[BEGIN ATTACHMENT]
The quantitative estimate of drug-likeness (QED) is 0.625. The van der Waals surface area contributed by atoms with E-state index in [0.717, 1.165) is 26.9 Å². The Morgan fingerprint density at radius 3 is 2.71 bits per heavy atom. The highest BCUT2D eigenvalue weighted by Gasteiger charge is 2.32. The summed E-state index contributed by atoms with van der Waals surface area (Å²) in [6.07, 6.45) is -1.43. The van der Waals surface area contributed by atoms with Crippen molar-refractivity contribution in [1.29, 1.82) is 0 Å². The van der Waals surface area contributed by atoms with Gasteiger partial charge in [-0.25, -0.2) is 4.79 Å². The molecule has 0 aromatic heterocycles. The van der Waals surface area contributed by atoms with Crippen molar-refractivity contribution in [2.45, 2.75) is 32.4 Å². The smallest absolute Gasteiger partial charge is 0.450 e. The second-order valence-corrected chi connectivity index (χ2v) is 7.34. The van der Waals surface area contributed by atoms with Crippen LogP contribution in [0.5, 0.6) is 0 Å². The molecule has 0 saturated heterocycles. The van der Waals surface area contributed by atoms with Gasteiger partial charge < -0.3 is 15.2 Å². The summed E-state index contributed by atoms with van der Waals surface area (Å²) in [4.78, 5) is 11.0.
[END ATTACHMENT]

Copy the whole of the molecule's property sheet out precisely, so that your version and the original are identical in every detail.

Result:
The quantitative estimate of drug-likeness (QED) is 0.625. The van der Waals surface area contributed by atoms with E-state index in [0.717, 1.165) is 26.9 Å². The Morgan fingerprint density at radius 3 is 2.71 bits per heavy atom. The highest BCUT2D eigenvalue weighted by Gasteiger charge is 2.32. The summed E-state index contributed by atoms with van der Waals surface area (Å²) in [6.07, 6.45) is -1.43. The van der Waals surface area contributed by atoms with Crippen molar-refractivity contribution in [1.29, 1.82) is 0 Å². The van der Waals surface area contributed by atoms with Gasteiger partial charge in [-0.25, -0.2) is 4.79 Å². The molecule has 0 aromatic heterocycles. The van der Waals surface area contributed by atoms with Crippen molar-refractivity contribution in [2.45, 2.75) is 32.4 Å². The smallest absolute Gasteiger partial charge is 0.450 e. The second-order valence-corrected chi connectivity index (χ2v) is 7.34. The van der Waals surface area contributed by atoms with Crippen LogP contribution in [0.5, 0.6) is 0 Å². The molecule has 0 saturated heterocycles. The van der Waals surface area contributed by atoms with Gasteiger partial charge < -0.3 is 15.2 Å². The summed E-state index contributed by atoms with van der Waals surface area (Å²) in [4.78, 5) is 11.0.